Without an independent judiciary, a police force that is remotely accountable for its actions and a thriving independent press, politicians and their lackeys could act with impunity.  Mubarak's downfall is of his, his family and his supporters' making.  Egyptians do have legitimate concerns with the misrule that has suppressed accountability and has brought much injustice to so many of them.   It is the way of any authoritarian administration, and also the way of politicians who are above the law, and politicians who are given the power to act in ways private citizens never could.

That is the problem not just of Mubarak, but unfettered government.   Politicians have only one set of tools that make them special - the ability to use force.  Unless that is kept in check to only be used to protect citizens from force, it ends up being used against them.
So for now Egypt will have a transition.  It is probably more free now that it will be for some time, as the screws are removed from the press and political discourse.  The main goal of many will be elections, but what matters more is civil society, discussion, debate and the freedom of expression that is so rare in that part of the world.   May Egyptians keep that, but they need more.

A rewritten constitution must defend the rights of all Egyptians to freedom of speech, including freedom of religion and for the state to not discriminate on the basis of religion (or no religion).  Alas, this mere guarantee of a secular state is unlikely.   What is likely is for Egyptians to get perhaps free and fair elections, and select a new set of politicians, seeking to enrich themselves and wield power over people.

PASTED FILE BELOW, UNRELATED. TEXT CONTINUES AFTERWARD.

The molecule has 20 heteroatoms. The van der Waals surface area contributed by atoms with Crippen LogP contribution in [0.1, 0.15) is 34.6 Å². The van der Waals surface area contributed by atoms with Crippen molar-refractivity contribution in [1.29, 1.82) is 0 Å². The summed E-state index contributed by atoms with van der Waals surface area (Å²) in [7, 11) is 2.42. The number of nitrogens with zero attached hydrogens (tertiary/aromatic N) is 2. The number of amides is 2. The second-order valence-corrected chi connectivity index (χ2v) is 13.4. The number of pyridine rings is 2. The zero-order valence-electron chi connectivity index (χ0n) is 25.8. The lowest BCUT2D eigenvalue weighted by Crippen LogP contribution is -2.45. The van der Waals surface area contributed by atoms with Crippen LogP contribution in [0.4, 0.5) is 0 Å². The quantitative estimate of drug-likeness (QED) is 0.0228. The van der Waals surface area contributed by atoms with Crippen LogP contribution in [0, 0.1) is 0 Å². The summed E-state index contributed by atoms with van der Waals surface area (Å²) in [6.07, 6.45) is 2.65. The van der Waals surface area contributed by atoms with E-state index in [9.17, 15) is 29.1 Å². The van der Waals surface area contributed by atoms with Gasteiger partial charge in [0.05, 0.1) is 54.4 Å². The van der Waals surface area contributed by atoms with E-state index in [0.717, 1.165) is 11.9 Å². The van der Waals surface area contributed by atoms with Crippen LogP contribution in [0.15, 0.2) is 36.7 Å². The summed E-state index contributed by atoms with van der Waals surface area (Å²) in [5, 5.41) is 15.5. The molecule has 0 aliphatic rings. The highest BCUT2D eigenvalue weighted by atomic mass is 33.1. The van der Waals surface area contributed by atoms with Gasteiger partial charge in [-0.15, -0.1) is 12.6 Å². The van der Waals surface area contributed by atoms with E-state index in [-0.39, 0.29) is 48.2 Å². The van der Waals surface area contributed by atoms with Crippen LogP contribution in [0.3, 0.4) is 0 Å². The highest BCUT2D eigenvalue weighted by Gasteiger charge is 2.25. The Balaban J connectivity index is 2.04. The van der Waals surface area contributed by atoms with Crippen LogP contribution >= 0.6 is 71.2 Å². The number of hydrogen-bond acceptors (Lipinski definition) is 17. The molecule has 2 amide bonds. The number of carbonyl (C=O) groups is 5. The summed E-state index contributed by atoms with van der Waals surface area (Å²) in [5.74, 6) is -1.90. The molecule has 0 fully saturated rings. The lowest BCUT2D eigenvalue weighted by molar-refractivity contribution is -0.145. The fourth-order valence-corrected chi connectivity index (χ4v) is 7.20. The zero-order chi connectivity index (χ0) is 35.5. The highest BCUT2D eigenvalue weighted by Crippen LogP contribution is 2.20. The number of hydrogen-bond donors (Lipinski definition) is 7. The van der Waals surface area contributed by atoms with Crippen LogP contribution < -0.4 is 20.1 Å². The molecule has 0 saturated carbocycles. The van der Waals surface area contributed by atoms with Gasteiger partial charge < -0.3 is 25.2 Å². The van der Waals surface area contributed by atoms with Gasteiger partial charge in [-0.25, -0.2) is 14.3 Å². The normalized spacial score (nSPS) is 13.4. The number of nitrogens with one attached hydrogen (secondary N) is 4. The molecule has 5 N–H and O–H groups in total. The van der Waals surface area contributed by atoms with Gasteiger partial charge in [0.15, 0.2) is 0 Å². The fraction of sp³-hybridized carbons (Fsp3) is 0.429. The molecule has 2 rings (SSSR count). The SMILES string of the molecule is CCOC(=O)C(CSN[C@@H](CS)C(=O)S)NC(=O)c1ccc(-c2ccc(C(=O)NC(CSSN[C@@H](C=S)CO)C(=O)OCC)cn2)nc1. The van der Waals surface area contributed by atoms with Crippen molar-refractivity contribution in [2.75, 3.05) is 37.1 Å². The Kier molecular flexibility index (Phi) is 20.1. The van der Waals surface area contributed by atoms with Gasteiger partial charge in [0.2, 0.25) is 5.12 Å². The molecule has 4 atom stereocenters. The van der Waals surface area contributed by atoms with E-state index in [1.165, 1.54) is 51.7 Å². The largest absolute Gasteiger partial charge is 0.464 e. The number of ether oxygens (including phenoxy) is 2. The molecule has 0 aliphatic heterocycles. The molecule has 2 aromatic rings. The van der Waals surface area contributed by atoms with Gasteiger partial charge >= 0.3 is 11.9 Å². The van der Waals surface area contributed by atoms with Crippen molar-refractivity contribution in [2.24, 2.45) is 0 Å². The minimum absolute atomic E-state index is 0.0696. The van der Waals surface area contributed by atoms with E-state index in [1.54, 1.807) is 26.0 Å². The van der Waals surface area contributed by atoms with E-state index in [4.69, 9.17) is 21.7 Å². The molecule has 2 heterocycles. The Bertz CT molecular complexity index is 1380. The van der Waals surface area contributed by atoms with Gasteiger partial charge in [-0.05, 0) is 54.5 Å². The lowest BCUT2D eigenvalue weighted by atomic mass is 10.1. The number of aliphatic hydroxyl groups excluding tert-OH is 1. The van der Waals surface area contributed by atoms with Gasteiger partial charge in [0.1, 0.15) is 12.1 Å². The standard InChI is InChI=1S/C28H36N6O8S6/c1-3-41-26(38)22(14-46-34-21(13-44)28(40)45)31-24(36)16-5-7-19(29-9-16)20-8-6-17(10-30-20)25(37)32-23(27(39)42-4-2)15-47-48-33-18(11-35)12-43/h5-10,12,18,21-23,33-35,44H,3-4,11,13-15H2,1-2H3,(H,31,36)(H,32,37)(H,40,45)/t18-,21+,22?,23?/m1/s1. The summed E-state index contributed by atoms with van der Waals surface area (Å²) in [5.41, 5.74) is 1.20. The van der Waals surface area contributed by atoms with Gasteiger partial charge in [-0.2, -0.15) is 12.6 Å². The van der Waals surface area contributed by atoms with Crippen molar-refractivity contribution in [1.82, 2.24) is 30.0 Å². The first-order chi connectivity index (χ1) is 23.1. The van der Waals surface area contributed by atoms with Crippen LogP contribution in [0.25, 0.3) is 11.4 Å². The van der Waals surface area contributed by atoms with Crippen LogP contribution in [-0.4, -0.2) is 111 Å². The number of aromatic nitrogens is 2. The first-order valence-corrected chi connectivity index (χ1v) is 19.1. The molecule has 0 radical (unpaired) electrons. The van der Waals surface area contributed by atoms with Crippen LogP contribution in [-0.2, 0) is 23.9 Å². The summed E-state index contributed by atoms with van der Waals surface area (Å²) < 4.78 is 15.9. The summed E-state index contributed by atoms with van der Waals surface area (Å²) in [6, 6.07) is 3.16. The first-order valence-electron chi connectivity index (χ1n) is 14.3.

Yet there is no alternative likely.  It is likely that no single political group will win an election, so a coalition will emerge that will seek compromise, that may erode the freedoms that now exist.  Yet the priority must be to clear out corruption, raise the performance of the judiciary and police to levels of accountability, balance and objectivity.   This wont happen quickly.

As much as Israel is not popular in Egypt, the appetite for war will also be low.  The army is dependent on US aid, and knows that will end if there are any attempts to take on Israel.  Of course Israel does possess the ultimate deterrent.

So I suspect Egypt will muddle along, get an election and have a government of compromises, coalitions with a strong Islamic tinge to it.   Egypt is not Turkey, but it may be more like Indonesia.

As for the rest of the Arab world, there have been protests in Algeria, which already suffered a civil war with Islamists in the 1990s.  Yemen faces the same, with Al Qaeda waiting in the wings.

Political freedom is always to be welcomed, as is free speech.  However, some want to use that freedom to gain power then shut it down.  That must be the great fear.  For now strength must be given to liberal minded Egyptians who do believe in secularism and do believe in maintaining that freedom, and peace.

No comments: